Wednesday, April 25, 2012

Volunteer or Shaddup

Very often in my life, I hear complaints.  Complaints about life, complaints about a particular chapter of life, complaints about a particular character in said chapter of life, etc.  People are just venting, and all I have to do is listen, and occasionally interject murmurs of encouragement.  Sometimes I'm the one venting.  I see venting as the equivalent of a summer storm, as suddenly over as it began.  When the venting is done, equilibrium is re-established, and the world can continue turning. 

Then there are the complainers who just complain.  It's as if they've eaten nothing but sour grapes or sour lemons their entire lives. They cannot open their mouths without a negative statement bursting forth like overripe fruit.  When people try to help these sourpusses, they aren't thanked.  In this instance, the complainer doesn't want the problem to be fixed, they just want to complain about it, and they want everyone to know that they are complaining about it.   This is not a productive person.  They say the squeaky wheel gets the grease, but the squeaky wheel often also ends up getting whacked in the head with a mallet. 

There are a number of very positive people who are willing to volunteer their time.  Every elementary school has room mothers, and more recently Watch D.O.G.S(Dads of Great Students), roaming about, lending a hand here and there.   These fine people saw a need, or were told about a need.  Instead of constantly complaining about how crappy public education is, or how terrible the federal/state government is, or how it's all Obama's fault...these people stepped in and DID something.  They asked what they could do to help, and then...they did it.  These fine parents don't spend all of their waking hours at the school like the actual teacher do, but they do what they can, and that is what counts. If it weren't for volunteers, most schools would be sad places.

My husband has been the "commissioner" of the 3/4 year old soccer teams this spring.  There were almost 80 three and four year old children who wanted to play soccer, and my husband would have gladly placed all of them on teams...except not many parents wanted to volunteer to coach.  So some kids didn't get to play, and that is a darn shame.  Even at this level, a coach needs a team mom, and several willing "cat-herders" to keep the kids focused, but some parents won't even volunteer for that! My husband has since received a number of phone calls and emails complaining about particular coaches, and his response has been to ask the complainer if they are willing to take over coaching responsibilities.  Silence is usually the response.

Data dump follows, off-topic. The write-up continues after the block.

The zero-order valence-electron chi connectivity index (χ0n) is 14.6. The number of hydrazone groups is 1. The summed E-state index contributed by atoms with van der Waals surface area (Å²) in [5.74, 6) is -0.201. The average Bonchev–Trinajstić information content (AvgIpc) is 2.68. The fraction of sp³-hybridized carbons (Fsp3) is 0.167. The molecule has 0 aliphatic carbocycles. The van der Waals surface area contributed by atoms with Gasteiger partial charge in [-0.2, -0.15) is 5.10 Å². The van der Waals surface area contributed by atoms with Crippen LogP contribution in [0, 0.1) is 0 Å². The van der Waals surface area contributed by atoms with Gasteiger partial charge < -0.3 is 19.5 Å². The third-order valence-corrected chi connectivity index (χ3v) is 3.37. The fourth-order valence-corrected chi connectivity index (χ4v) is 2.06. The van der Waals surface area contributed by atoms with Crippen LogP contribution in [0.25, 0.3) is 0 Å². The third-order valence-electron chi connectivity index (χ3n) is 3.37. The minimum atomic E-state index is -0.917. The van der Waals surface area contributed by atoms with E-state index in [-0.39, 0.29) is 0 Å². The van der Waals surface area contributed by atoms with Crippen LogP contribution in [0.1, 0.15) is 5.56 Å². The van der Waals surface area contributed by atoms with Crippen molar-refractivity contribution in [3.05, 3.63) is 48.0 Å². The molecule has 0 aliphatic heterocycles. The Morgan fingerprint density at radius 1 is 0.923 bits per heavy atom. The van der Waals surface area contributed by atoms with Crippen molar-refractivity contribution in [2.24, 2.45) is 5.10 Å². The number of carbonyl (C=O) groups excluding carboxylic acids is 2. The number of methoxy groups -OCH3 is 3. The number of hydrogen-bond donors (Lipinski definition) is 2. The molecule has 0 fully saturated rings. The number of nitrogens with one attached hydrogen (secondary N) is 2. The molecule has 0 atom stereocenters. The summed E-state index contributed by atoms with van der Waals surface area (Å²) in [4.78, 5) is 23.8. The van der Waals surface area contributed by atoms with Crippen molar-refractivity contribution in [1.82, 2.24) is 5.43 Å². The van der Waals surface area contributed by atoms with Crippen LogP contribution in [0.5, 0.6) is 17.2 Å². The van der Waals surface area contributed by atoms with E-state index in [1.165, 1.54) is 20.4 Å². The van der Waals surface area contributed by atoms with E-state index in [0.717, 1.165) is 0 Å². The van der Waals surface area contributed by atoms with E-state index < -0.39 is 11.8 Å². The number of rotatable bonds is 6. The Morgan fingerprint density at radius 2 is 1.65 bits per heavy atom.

Every parent out there should be willing to volunteer for something at least once a year.  It doesn't have to be a sports team; the library needs volunteers, and so does the chess club.  You don't have to be an expert on anything, all that is required is a willingness to help.  Children should see positive adults helping others without expecting payment, aka volunteering.  Adults who volunteer are modeling that giving behavior to the children around them.  It's an awesome thing, to volunteer, and these people should be solemnly kissed on both cheeks and bear hugged. 

This is a message to all you whiny complainers out there: Stop just whining and DO something!  You'll be glad that you did, I promise. 


  1. Quite simply, it's easier to complain.

    That said, I'm an active volunteer, just not as often as I'd like. Work keeps getting in the way of my social life.

  2. I don't like being solemnly kissed on both cheeks, that's why I don't volunteer for more stuff.

  3. This has been an age old thing that my friends and I used to "vent" about when I children were younger. You get the SAME people volunteering all the time; it doesn't change! And the complainers who don't step up, drove me crazy. We are the lucky ones who get to spend fun times with our kids. They are the ones missing out.

    I will never forget the time a local minister (I live in a pretty small suburb and this church is right around the corner from me) gave a Sunday sermon and totally reamed and judged people who drove big SUVs. I was slightly bent out of shape because my big SUV was taking her daughter constantly to Girl Scout outing. She was too busy to help.

  4. i am sorta in my second generation of volunteering with my kids--love it

  5. Being a preacher's kid and now preacher's wife, I totally get this! My volunteer time is taken up with church projects, which I love. But what I don't love is when people complain about not having this or that class/project/activity in church... and when said people refuse to do anything besides sit in church. I understand that people are busy and have outside-of-church lives, but maybe they could recognize that I have an outside-of-church life, too? Namely 3, almost 4, kids to take care of? A house to try and keep presentable? My husband has a full time job and still manages to preach, teach, run the finance committee and trustee committee. And they want to add more to our plate? So, yes, recognize that there can be improvements made and things added but shut your mouth if you're not willing to help out even a little!

  6. Maybe I have been making a mistake by offerring the kids an allowance for household chores. maybe with all of the volunteering they have seen the hubsand I do, it would have more appeal for them to do something for just the sake and goodness of my sanity. It is close to a charity.


I welcome comments, but reserve the right to correct your spelling because I am OCD about it!